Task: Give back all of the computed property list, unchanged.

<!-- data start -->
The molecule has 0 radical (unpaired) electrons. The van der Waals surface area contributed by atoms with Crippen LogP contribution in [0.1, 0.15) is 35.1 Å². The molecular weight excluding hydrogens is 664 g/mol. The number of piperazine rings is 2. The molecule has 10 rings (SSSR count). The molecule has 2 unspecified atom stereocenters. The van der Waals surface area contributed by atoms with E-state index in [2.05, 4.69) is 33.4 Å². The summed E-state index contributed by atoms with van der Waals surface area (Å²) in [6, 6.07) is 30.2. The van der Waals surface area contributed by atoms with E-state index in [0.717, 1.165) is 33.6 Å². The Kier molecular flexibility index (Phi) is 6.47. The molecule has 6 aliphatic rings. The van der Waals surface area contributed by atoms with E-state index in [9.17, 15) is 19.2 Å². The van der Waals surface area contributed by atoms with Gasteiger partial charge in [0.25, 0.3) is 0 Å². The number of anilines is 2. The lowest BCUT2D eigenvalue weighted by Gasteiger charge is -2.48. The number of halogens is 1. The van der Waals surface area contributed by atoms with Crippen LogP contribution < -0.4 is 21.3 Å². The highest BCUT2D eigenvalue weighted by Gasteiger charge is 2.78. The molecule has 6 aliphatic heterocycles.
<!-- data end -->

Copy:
The molecule has 0 radical (unpaired) electrons. The van der Waals surface area contributed by atoms with Crippen LogP contribution in [0.1, 0.15) is 35.1 Å². The molecular weight excluding hydrogens is 664 g/mol. The number of piperazine rings is 2. The molecule has 10 rings (SSSR count). The molecule has 2 unspecified atom stereocenters. The van der Waals surface area contributed by atoms with E-state index in [2.05, 4.69) is 33.4 Å². The summed E-state index contributed by atoms with van der Waals surface area (Å²) in [6, 6.07) is 30.2. The van der Waals surface area contributed by atoms with E-state index in [0.717, 1.165) is 33.6 Å². The Kier molecular flexibility index (Phi) is 6.47. The molecule has 6 aliphatic rings. The van der Waals surface area contributed by atoms with E-state index in [9.17, 15) is 19.2 Å². The van der Waals surface area contributed by atoms with Gasteiger partial charge in [0.25, 0.3) is 0 Å². The number of anilines is 2. The lowest BCUT2D eigenvalue weighted by Gasteiger charge is -2.48. The number of halogens is 1. The van der Waals surface area contributed by atoms with Crippen LogP contribution < -0.4 is 21.3 Å². The highest BCUT2D eigenvalue weighted by Gasteiger charge is 2.78. The molecule has 6 aliphatic heterocycles.